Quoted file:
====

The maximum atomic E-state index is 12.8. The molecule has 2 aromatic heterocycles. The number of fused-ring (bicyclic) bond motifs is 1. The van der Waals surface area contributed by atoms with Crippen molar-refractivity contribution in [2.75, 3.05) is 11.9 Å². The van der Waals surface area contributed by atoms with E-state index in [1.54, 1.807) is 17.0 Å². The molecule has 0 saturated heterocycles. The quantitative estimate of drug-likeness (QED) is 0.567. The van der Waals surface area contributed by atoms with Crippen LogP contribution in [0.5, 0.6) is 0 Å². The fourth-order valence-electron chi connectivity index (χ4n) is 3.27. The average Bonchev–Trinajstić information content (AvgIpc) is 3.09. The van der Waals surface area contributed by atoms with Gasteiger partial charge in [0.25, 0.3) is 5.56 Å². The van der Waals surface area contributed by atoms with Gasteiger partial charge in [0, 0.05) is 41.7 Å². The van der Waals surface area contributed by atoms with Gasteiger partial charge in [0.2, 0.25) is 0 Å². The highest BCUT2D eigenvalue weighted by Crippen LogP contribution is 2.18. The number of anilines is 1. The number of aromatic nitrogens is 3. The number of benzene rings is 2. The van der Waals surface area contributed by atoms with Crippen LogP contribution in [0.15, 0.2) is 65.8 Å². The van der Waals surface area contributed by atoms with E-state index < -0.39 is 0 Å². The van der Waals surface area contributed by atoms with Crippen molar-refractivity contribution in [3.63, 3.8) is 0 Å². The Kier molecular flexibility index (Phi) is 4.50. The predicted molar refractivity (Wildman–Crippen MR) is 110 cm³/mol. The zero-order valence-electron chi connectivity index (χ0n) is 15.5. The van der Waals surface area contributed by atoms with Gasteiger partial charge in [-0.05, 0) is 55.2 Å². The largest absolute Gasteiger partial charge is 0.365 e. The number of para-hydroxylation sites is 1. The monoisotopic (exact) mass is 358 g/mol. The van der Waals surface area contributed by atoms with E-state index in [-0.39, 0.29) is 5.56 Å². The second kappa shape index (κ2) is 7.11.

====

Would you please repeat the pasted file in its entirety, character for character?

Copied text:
The maximum atomic E-state index is 12.8. The molecule has 2 aromatic heterocycles. The number of fused-ring (bicyclic) bond motifs is 1. The van der Waals surface area contributed by atoms with Crippen molar-refractivity contribution in [2.75, 3.05) is 11.9 Å². The van der Waals surface area contributed by atoms with E-state index in [1.54, 1.807) is 17.0 Å². The molecule has 0 saturated heterocycles. The quantitative estimate of drug-likeness (QED) is 0.567. The van der Waals surface area contributed by atoms with Crippen LogP contribution in [0.5, 0.6) is 0 Å². The fourth-order valence-electron chi connectivity index (χ4n) is 3.27. The average Bonchev–Trinajstić information content (AvgIpc) is 3.09. The van der Waals surface area contributed by atoms with Gasteiger partial charge in [0.25, 0.3) is 5.56 Å². The van der Waals surface area contributed by atoms with Gasteiger partial charge in [0, 0.05) is 41.7 Å². The van der Waals surface area contributed by atoms with Gasteiger partial charge in [0.2, 0.25) is 0 Å². The highest BCUT2D eigenvalue weighted by Crippen LogP contribution is 2.18. The number of anilines is 1. The number of aromatic nitrogens is 3. The number of benzene rings is 2. The van der Waals surface area contributed by atoms with Crippen LogP contribution in [0.15, 0.2) is 65.8 Å². The van der Waals surface area contributed by atoms with E-state index < -0.39 is 0 Å². The van der Waals surface area contributed by atoms with Crippen molar-refractivity contribution in [3.63, 3.8) is 0 Å². The Kier molecular flexibility index (Phi) is 4.50. The predicted molar refractivity (Wildman–Crippen MR) is 110 cm³/mol. The zero-order valence-electron chi connectivity index (χ0n) is 15.5. The van der Waals surface area contributed by atoms with Gasteiger partial charge in [-0.05, 0) is 55.2 Å². The largest absolute Gasteiger partial charge is 0.365 e. The number of para-hydroxylation sites is 1. The monoisotopic (exact) mass is 358 g/mol. The van der Waals surface area contributed by atoms with E-state index in [-0.39, 0.29) is 5.56 Å². The second kappa shape index (κ2) is 7.11.